Bottom line: God chooses and predestines us. He does not take away our freedom and responsibility, but can even use our mistakes and sins to bring about his purpose.
Last week we concluded the homilies on St. Paul's second letter to the Corinthians. Today we begin a series of 7 homilies on the letter to the Ephesians. Both communities Paul knows well - yet the letters differ greatly. To the Corinthians Paul pours out his soul. He shares his intense suffering - for example, that God sent him a thorn in the flesh, an angel of Satan to beat him so he doesn't get puffed up. As we begin Ephesians it seems Paul moves from the personal to the cosmic. He speaks today about God's purpose before the universe began - to bring everything together in Christ.
Paul says God chooses and destines us according to that purpose. Sometimes it surprises people to hear that Catholics believe in predestination. But we do. Everything that happens pertains to God's eternal plan. "He chose us in Christ before the world began," says Paul, "In love he destined us for adoption to himself through Jesus."
Now, we need to understand that predestination somehow includes human freedom. We cannot blame God for our sins - the long history of human cruelty and betrayal belongs to us. Predestination means that God takes into account even our sins in order to achieve his eternal purpose.
President Abraham Lincoln made a powerful statement about God's purpose, his judgments. After four years of civil war, people were asking: If God is so wise, so benevolent, how could he allow this to happen? When war's end seemed near, Lincoln spoke these words: "Fondly do we hope, fervently do we pray that this mighty scourge of war may speedily pass away." Then he adds, "Yet if God wills that it continues... until every drop of blood drawn with the lash shall be paid by another drawn with the sword, as was said three thousand years ago, so still it must be said 'the judgments of the Lord are true and righteous altogether'".
I remember listening to a man whose relatives died in the Holocaust. The interviewer asked how he could avoid bitterness. He drew a deep breath and replied softly, "as was said three thousand years ago, so still it must be said 'the judgments of the Lord are true and righteous altogether'".
Now, I admit it's easier to imagine we are part of a random, meaningless universe. And certainly more comfortable to think there is no right or wrong, no true or false, no good or evil - and therefore, no judgment. While that view seems attractive, those who hold it are quite ready to judge. Think about how much of our ordinary conversations involve criticizing, blaming and judging others! As Christians we should avoid judging because we know we will be judged by the same measure we judge others. On the final day we will stand before God and we will realize "the judgments of the Lord are true and righteous altogether".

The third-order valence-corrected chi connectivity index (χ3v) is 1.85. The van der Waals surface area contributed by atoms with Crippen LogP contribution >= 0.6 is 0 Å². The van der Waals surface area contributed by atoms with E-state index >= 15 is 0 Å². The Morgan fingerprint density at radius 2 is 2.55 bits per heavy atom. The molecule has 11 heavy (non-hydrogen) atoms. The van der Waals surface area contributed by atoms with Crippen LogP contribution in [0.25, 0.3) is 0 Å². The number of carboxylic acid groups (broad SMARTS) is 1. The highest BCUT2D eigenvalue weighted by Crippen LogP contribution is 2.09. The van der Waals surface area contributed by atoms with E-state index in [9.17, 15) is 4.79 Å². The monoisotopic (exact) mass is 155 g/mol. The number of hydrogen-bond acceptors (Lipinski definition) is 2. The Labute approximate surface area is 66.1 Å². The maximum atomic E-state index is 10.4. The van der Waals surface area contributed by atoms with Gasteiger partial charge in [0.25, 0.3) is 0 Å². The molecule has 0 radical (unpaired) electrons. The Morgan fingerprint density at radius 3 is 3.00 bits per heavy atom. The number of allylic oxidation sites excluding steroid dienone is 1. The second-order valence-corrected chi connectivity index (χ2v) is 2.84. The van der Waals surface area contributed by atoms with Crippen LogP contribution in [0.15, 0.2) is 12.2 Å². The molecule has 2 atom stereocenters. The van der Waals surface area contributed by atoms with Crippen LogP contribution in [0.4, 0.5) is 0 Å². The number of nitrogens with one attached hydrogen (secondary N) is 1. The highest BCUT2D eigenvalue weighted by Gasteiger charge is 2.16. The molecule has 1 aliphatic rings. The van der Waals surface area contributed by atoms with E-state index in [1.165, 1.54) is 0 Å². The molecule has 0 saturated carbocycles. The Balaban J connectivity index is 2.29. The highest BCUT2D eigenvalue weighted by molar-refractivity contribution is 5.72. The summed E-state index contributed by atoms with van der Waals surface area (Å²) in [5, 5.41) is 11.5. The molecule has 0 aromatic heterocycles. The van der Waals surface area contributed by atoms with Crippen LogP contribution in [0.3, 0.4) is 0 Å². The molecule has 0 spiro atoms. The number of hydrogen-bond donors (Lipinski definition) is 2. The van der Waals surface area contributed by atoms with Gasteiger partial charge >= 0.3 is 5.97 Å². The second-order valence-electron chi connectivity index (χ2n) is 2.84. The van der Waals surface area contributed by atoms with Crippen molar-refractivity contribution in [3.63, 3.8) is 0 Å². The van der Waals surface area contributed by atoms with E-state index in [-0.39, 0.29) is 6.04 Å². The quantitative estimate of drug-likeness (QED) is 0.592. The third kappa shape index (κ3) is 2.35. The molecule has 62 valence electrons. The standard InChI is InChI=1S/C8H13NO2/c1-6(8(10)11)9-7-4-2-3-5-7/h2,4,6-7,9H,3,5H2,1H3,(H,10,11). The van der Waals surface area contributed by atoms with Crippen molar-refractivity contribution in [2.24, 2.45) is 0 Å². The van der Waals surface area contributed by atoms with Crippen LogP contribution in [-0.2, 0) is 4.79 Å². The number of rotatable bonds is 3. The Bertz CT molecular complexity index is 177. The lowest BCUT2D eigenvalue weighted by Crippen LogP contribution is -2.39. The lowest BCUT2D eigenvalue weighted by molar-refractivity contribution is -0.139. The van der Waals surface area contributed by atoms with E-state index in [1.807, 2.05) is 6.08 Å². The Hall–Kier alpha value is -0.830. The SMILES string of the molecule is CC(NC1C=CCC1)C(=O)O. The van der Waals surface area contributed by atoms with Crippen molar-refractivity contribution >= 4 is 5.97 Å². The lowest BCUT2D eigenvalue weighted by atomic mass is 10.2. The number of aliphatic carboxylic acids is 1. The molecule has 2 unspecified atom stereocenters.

We see it in today's Gospel as Jesus sends out disciples with authority over unclean spirits. Evil doesn't have the last word. St. Paul tells us that in spite of the tragedies of life, we have hope because of Christ. We are part of the plan God mapped out from the beginning.
This understanding brings peace. Last year my friend Fr. Jim Lee was diagnosed with ALS - Lou Gehrig's disease. Fr. Jim had a habit of responding "I am blessed," when people ask, "how are you?" Telling his parishioners about the diagnosis, he spoke about living one day at time, his desire to continue serving and to die surrounded by parishioners, Fr. Jim concluded, "I am blessed."
You and I can have peace, even gratitude, when we recognize that although our lives seem chaotic, what appears random really is part of bigger plan. The parts fit together like a jigsaw puzzle.
Scientist tells us that in order to make life possible certain variables had to be set in the first micro second of time. I'll leave that discussion to physicists. From the Bible we know that God is equally present to each moment of time. God sees the end of the world in the same glance he sees the beginning as well as this present moment. Living in an eternal now, God can take into account our prayers - including the ones we offer during this Mass.
God chooses and predestines us. He does not take away our freedom and responsibility, but can even use our mistakes and sins to bring about his purpose. We'll see more as we continue with Paul's brilliant letter to the Ephesians. This is only the first of seven selections. Today let's take home this, "He chose us in Christ before the foundation of the world. In love he destined us for adoption to himself through Jesus." Amen.
*For unbelievers to judge is incoherent, yet they do it. For us it's scary when we remember Jesus words: For as you judge, so will you be judged, and the measure with which you measure will be measured out to you. Mt 7:2
From Archives (15th Ordinary Sunday - Year B):
Seapadre Homilies: Cycle A, Cycle B, Cycle C
Audio Files of Homilies (Simple Catholicism Blog)
Take the Plunge Bible Study (audio resources) *New episodes for Summer - Kings and Prophets*
Are these homilies a help to you? Please consider making a donation to St. Mary of the Valley Parish.
Other Priests' Homilies, Well Worth Listening:
Fr. Frank Schuster
Fr. Brad Hagelin
Fr. Jim Northrop
Fr. Michael White
Fr Pat Freitag (and deacons of St. Monica)
Bishop Robert Barron
Bulletin (St. Mary of Valley Parish)
Parish Picture Album
MBC - Mary Bloom Center, Puno, Peru